Keep in mind that looters don't have to wish to visit violence directly on you to be a threat to your survival, or your family's. When every quart of potable water, every can of beans, and every first aid kit can mean the difference between life and death, you can die simply by virtue of not being able to defend what is yours. [More]
That's today's St. Louis Gun Rights Examiner (better late than never).

Tuesday, January 19, 2010

Guns save lives--sometimes in unusual ways

Sometimes, you don't have to use it to shoot, or even scare, a bad guy:

Authorities said the 28-year-old man was driving in his station wagon on Industrial Avenue on the bridge over Pleasant Grove Creek when a hands-free cell phone device activated, startling him and causing the vehicle to veer into the chilly waters just before 9:00 a.m. Sunday.

The man, employed as an armed security officer at Thunder Valley Casino, found himself trapped inside his car about six to eight feet below the surface in the 50-degree water.

The Roseville Fire Department said the man used his handgun to shoot out his vehicle window, giving himself an opportunity to escape and swim to safety.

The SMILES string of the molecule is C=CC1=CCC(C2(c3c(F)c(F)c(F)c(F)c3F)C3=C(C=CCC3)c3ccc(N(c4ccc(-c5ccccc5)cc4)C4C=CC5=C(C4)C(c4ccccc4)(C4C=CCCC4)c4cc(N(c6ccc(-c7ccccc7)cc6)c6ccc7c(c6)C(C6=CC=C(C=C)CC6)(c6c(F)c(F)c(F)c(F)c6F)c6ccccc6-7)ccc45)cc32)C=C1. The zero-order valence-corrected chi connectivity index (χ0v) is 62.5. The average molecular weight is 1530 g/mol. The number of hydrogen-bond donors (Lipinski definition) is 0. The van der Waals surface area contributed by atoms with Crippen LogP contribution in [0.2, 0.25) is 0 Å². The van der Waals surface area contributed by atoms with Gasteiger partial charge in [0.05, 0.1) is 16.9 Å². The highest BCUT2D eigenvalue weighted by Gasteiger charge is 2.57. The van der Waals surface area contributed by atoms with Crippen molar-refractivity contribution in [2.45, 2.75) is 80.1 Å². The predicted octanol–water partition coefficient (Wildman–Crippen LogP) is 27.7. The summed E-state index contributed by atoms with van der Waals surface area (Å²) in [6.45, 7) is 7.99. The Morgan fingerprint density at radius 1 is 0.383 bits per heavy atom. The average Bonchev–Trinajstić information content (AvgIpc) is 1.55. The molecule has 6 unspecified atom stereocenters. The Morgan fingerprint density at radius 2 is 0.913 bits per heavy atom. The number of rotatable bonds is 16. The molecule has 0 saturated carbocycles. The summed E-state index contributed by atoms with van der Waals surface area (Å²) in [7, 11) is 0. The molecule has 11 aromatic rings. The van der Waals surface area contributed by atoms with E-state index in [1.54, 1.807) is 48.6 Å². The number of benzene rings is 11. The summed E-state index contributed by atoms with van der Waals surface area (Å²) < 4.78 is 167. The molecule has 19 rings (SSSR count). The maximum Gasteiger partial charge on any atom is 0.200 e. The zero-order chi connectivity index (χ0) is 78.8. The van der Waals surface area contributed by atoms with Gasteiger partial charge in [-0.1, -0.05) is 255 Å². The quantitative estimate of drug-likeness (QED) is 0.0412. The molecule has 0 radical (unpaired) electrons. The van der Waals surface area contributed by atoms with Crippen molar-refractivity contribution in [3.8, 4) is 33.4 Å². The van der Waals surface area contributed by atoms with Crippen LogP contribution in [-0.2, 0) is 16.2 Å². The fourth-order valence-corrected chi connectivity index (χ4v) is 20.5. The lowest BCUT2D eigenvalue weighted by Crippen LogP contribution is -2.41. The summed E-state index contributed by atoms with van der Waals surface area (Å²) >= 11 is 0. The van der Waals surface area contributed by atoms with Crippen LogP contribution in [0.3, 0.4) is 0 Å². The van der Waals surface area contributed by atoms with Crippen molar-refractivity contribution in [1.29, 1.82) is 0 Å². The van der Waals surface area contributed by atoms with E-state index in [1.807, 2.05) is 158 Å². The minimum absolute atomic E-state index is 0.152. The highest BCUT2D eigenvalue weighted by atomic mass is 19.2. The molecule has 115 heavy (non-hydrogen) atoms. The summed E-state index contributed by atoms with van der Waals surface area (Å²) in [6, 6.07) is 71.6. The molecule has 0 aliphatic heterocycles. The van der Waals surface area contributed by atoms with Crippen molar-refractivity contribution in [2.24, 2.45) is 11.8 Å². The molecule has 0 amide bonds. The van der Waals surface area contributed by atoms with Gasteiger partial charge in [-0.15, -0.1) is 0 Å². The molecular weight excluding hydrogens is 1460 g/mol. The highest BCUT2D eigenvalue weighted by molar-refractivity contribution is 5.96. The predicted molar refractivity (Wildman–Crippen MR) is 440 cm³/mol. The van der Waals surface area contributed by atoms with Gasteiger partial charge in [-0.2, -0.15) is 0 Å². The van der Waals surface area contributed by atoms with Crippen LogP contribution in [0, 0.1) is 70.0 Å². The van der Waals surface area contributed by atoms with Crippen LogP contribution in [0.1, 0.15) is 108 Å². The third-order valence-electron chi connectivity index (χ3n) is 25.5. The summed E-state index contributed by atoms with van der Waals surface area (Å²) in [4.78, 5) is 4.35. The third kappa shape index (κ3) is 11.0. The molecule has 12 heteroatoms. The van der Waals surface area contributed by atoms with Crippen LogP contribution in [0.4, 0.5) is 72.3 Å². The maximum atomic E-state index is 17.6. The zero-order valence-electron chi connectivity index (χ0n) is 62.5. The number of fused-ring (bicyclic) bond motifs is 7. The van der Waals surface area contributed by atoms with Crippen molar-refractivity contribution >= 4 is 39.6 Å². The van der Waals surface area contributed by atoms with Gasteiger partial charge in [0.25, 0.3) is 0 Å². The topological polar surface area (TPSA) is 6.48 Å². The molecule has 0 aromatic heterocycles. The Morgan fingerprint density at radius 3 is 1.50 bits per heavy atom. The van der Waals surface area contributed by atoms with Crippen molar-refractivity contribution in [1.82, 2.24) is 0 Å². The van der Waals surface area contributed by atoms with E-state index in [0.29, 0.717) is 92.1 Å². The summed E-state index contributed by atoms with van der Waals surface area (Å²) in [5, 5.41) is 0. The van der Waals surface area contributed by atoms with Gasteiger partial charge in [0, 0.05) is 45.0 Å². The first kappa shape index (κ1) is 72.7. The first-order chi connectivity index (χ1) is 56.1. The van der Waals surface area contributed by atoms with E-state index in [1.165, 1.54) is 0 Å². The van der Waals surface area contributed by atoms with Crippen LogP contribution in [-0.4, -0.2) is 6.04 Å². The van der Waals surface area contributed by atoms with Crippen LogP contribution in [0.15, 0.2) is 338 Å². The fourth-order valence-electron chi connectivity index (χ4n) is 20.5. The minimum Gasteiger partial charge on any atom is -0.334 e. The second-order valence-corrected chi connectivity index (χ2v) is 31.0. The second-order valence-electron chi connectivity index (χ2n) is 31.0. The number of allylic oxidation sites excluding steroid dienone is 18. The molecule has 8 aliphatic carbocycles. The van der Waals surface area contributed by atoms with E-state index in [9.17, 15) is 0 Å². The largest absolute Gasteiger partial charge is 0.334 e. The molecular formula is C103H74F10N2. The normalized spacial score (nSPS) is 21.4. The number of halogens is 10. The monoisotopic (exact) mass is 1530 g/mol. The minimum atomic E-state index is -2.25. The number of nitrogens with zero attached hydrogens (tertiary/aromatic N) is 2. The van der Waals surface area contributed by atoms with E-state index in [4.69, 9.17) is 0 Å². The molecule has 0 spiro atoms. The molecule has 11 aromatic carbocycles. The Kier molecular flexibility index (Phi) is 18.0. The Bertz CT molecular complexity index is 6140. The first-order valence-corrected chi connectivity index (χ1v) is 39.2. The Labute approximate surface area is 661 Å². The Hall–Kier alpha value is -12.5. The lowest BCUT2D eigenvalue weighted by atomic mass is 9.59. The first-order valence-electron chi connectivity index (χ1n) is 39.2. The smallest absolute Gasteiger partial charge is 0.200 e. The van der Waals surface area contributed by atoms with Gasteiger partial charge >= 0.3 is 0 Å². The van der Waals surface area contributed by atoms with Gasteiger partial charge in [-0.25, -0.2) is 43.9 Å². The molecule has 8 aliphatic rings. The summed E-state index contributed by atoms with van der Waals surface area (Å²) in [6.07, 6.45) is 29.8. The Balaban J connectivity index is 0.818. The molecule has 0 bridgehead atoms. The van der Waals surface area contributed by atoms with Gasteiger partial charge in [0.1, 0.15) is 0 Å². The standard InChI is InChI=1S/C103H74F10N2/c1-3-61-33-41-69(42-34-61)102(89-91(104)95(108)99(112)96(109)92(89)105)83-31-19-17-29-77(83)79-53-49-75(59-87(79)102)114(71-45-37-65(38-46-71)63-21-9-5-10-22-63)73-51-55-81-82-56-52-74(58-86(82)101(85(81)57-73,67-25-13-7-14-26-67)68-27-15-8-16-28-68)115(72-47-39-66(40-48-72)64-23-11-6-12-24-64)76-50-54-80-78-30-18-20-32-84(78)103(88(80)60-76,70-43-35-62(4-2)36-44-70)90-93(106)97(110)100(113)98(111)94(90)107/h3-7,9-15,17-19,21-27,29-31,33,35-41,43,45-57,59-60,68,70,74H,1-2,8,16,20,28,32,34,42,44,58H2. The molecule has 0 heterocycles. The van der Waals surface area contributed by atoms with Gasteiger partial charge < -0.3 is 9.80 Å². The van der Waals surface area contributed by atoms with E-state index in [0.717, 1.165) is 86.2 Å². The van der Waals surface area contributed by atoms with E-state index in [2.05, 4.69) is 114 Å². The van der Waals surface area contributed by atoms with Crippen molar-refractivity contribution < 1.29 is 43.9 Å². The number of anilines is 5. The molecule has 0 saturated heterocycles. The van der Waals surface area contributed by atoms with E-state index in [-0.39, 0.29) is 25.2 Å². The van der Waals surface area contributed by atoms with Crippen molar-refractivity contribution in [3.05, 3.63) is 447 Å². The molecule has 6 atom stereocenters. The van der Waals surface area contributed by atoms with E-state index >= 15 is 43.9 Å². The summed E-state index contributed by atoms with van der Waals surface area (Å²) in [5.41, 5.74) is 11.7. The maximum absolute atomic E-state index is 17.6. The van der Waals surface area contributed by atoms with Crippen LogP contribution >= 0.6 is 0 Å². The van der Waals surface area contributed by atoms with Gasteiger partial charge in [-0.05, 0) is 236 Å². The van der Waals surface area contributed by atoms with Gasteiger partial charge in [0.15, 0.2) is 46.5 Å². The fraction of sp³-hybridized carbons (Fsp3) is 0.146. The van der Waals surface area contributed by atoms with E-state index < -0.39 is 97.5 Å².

The anti-self-defense crowd wants to keep handguns out of cars. Maybe I should start referring to such types as the "pro-drowning lobby."

Brady Campaign unhappy with Obama, but that doesn't make him our friend

If Obama has backed away from actively pursuing those goals for now, it is only because he perceives the time as not being right. TImes change, though, as Sen. Dianne Feistein made chillingly clear with her "I'll pick the time and place . . . " to aggressively pursue the forcible citizen disarmament agenda.

I would be extremely surprised if Obama has no "time and place" in mind for a full frontal assault on private gun ownership. To ignore that threat is to enable it. [More]
That's today's St, Louis Gun Rights Examiner. Tell a friend?

Monday, January 18, 2010

Would this boy and his mother survived 'safe storage' laws?

Oleg Volk photo

David pointed out yesterday an incident in which an 11-year-old defended his life and his mother's from armed home invaders who had already wounded the boy.
The child and his mother were hiding in a bedroom when the gunmen tried to force their way in. One of the men shot through the door, striking the boy in the groin area.